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French, Charles Augustus

MILITARY SERVICE

Age: 0, credited to St. Albans, VT
Unit(s): 10th CT INF
Service: enl 9/30/61, m/i, CORP, Co. C, 10th CT INF, 10/22/61, pr SERGT, 1/2/64, m/o 8/25/65

See Legend for expansion of abbreviations

VITALS

Birth: 1832, Plainfield, NH
Death: 09/23/1899

Burial: Greenwood Cemetery, St. Albans, VT
Marker/Plot: Not recorded
Gravestone researcher/photographer: Kathy Valloch
Findagrave Memorial #: 23781400

MORE INFORMATION

Alias?: None noted
Pension?: Unknown
Portrait?: Unknown
College?: Not Found
Veterans Home?: Not Found
(If there are state digraphs above, this soldier spent some time in a state or national soldiers' home in that state after the war)

Remarks: None

DESCENDANTS

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BURIAL:

Copyright notice

Tombstone

Tombstone

Greenwood Cemetery, St. Albans, VT

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Obituary

SUDDEN DEATH OF C. A. FRENCH

His Body Found Saturday Afternoon in Hoyt's Sugar Woods.

Charles A. French, a well-known citizen of St. Albans, died suddenly of heart disease while in what is known as Hoyt's sugar woods on High street shortly after four o'clock Saturday afternoon.

The first news of the unfortunate affair was brought down town by Emma Bascomb, a young girl, who hailed W.N. Stearns, a Hackman, and told him excitedly that there was a very sick man in that direction,, getting into his carriage, urged him to drive there with all speed. She directed him street by street, and after they had gone some distance on High street told him the man was in a house in the distance. When the hack had crossed the little bridge on the High street extension however, and stopped it, and jumping out hurried off into the bush a short distance from the road. Stearns followed her and came up to the girl leaning over the dead body of Mr. French.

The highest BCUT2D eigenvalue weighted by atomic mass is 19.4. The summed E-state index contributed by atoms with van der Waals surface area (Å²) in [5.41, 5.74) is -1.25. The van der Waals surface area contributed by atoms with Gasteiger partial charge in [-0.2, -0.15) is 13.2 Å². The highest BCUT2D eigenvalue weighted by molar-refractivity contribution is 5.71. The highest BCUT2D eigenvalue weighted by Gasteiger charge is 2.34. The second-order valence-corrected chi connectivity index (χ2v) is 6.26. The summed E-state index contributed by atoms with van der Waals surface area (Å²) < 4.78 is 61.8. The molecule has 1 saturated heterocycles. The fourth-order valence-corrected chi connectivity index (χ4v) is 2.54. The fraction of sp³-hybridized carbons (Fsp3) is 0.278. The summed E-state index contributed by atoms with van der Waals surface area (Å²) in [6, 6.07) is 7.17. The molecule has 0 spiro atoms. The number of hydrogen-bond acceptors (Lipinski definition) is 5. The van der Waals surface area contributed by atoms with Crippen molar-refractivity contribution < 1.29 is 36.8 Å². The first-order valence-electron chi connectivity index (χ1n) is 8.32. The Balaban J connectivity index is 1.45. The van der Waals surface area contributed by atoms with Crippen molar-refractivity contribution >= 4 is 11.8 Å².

The girl then urged Stearns to take the body in his hack to Mr. French's home on Welden street, but this he refused to do, telling her it was first his duty to notify the city authorities. Stearns and the Bascomb girl then drove back to the city and notified Mayor Larner who in turn took in Dr. George Dunsmore, and the four returned to the woods.

When they arrived there they found on the scene W.G. Brown and Lewis J. Peterson, who had been working nearby and who were attracted to the spot by the sight of the hack and its occupants in such an out of the way place.

The Bascomb girl told the Hackman that she was passing the woods in the road when Mr. French appeared in the bush and told her in great excitement and with evident pain that he was very ill and besought her to hurry for a physician.

Dr. Dunsmore pronounced the man dead and the body was taken to Mr. French's home. The funeral will be held there tomorrow afternoon at 2:30 o'clock.

Mr. French was born in New Hampshire 67 years ago. During the Civil War he served in a Connecticut regiment from 1861 to 1865. He was married to Miss Leonard of Worcester, Vt., in Montpelier and shortly afterwards moved to this city where he had been employed as painter in the Central Vermont car shop for the past 30 years. He had been a member of Post Hurlburt, G.A.R., until recently and was a member of Franklin Masonic lodge in this city. Miss Bascomb said this morning that she had nothing to say about Mr. French's death except that he called to her as she was riding along on her bicycle, and asked her if she would be kind enough to get him a hack for he was ill and unable to walk home. This she did and also notified Mayor Larner.

Source: St. Albans Daily Messenger, Sep. 25, 1899

Courtesy of Tom Boudreau.

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